Pete Rose Talks 'Babe Ruth' Movie On 1991 Johnny Carson 'Tonight Show' Thursday

Sep 25, 2019

This old Johnny Carson Tonight Show is "Must See TV" for me at 10 p.m. Thursday, Sept. 26, on the Antenna TV channel. Let me explain.

After Pete Rose served five months in federal prison for tax evasion, baseball's banished Hit King sought to rehabilitate his image and earn some money in 1991 by appearing on TV shows, including Carson's Tonight Show on Sept. 13, 1991.

Pete Rose (back right) attended a Big Red Machine reunion in 2015 at Great American Ball Park with (from left) Tony Perez, Joe Morgan and Johnny Bench.
Credit John Kiesewetter

One of Pete's first acting jobs was filming two scenes for NBC's Babe Ruth movie July 2, 1991, at Cleveland's old Municipal Stadium. Rose, a 12-time All-Star for the Reds and 1973 National League MVP,  portrayed Ty Cobb, the Tigers star whose all-time hit record was broken by Rose in 1985.

I drove to Cleveland for NBC's press conference in Municipal Stadium with Rose and Stephen Lang, who played the Babe. (Lang is best known today for Avatar or Tombstone; back then he was identified as the star of NBC's short-lived Crime Story.)

The Cleveland press conference offered insights into what Pete was thinking in 1991, which likely will come up when Rose chatted with Carson promoting the Babe Ruth movie to air Oct. 6, before the 1991 World Series.  Here are some samples of Pete's comments, wit and charm:

BASEBALL HALL OF FAME: "Our people get calls all the time about a Pete Rose story, and about a movie and about a book, all that kind of stuff. But that’s down the road. In order to have something like that – and I think you'll all agree – that you have to have a happy ending. And I'm working on the happy ending right now. But obviously, the happy ending would be going to the Hall of Fame."

PLAYING TY COBB:  Because Rose was banned from baseball in 1989, the commissioner's office prohibited Pete from wearing Cobb's Detroit Tigers uniform while playing outfield against the New York Yankees.

"They said no uniform; that's fine," Rose said. "The show went on without the Ty Cobb uniform and playing outfield against the Yankees. I signed with the production company, they give me this (1920's business attire) to put on and that's what I put on. If they would have given me a robe, I'd put that on. If they told me to come out nude, I might have thought about it, and for the money I got, I probably would have come out anyway. So I don't know what went on with the (producers) negotiations with Major League Baseball. ... All I know is that I was at USP Marion (the United States Penitentiary in Marion, Ill.) and asked to come here and do this, and I said, heck, it would be a great opportunity for me."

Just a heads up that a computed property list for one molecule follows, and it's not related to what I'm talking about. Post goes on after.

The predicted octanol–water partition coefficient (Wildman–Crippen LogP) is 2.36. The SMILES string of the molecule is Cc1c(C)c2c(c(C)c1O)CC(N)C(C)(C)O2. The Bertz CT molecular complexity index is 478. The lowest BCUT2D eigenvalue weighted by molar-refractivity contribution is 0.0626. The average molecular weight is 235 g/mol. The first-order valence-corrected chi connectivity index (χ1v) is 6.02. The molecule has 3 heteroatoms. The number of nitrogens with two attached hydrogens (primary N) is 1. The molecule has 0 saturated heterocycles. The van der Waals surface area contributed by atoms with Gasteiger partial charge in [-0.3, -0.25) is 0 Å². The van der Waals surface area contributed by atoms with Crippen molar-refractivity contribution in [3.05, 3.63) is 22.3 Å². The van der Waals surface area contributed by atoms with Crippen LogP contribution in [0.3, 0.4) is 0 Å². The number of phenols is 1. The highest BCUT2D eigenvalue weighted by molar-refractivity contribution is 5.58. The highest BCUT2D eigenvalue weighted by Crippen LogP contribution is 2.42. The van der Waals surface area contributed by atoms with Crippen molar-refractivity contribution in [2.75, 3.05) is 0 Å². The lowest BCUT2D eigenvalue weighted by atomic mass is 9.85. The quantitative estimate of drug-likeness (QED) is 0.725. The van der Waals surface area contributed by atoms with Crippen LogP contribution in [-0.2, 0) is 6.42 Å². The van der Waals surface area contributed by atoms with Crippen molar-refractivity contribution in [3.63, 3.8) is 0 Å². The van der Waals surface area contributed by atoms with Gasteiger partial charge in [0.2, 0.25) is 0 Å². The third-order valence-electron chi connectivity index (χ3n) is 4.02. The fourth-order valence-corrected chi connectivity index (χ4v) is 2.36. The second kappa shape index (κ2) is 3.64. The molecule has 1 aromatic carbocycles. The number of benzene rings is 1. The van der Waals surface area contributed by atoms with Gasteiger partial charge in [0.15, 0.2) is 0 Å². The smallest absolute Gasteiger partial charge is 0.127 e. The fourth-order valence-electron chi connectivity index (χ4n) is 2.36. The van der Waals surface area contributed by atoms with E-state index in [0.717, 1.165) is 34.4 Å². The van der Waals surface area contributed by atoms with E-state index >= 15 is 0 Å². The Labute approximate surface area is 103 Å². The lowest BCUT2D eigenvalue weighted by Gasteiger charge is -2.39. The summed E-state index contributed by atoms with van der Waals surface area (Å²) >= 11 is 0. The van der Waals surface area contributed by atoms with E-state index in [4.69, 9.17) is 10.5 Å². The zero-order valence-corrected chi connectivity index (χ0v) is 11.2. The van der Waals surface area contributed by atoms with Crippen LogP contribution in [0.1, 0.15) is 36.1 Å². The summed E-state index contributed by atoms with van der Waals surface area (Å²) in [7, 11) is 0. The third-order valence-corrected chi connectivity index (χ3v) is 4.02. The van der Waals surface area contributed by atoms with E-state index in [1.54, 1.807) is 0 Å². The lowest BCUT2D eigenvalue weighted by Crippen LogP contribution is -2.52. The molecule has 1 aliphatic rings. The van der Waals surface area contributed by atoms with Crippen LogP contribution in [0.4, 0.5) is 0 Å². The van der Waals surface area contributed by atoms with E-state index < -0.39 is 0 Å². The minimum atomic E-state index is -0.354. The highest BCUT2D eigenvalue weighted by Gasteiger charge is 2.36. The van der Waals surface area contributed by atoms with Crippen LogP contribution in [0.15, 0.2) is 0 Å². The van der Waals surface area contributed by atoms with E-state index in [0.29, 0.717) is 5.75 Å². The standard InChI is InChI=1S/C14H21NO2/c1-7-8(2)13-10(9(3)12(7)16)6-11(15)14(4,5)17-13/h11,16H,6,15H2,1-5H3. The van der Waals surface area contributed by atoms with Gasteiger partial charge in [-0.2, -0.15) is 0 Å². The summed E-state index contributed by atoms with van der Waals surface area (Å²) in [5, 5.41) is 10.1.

Former Yankees pitcher Waite Hoyt was the Reds radio announcer from 1942 to 1965.
Credit Courtesy Middletown Historical Society

WAITE HOYT'S INFLUENCE: Rose said he learned a lot about Cobb from Waite Hoyt, the 1960s Reds radio announcer and Baseball Hall of Fame pitcher who played against Cobb in the 1920s.

"Not only did I chase all his (Cobb's) records, but I was very fortunate when I was a kid back with Cincinnati, we had an announcer by the name of Waite Hoyt - who's in the Hall of Fame, I might add - and he was our announcer. And he played against Ty Cobb, and he told me story after story after story… Ty Cobb was very arrogant. He was tough. He was mean. I mean fighting mean. Waite Hoyt told me that he's the toughest son of a bitch he'd ever seen in his life."

BABE RUTH: "Babe Ruth, in my eyes, he's the greatest player in the history of baseball. He saved the game of baseball (after the 1919 World Series betting scandal). And if Babe Ruth would have been a hockey player, our nation's No. 1 past-time would be hockey. That's my own personal opinion."

Carson's other guests on the 1991 show were actor James Garner, star of NBC's new Man of the People sitcom, and comedian Ron Shock. Antenna TV can be found on WSTR-TV's Channel 64.2; Spectrum cable Channel 996; Cincinnati Bell Fioptics Channel 257; Comcast Channel 253; Limestone/Bracken Cablevision Channel 131 and 18 (Mount Olivet) and Dayton's WKEF-TV's Channel 22.3.

Pete Rose signing autographs in Las Vegas in 2014.
Credit John Kiesewetter

Rose, 78, has never been re-instated into baseball, but he was inducted in 2016 into the Cincinnati Reds Hall of Fame.

In the 1990s, Rose hosted national sports talk shows on cable and radio. He also appeared in two sitcoms, CBS' Good Sports and HBO's Arli$$. In 2013, he starred in a TLC  reality TV series, Pete Rose: Hits & Mrs. with fiancée Kiana Kim. In other words, he became a TV/radio personality, and I found myself on the Pete beat instead of sports writers.

Fox Sports hired Rose in 2015 as a baseball studio analyst, and he appeared on 2016 World Series pregame/postgame shows. He was dropped by Fox in 2017. Most of his income today comes from signing autographs.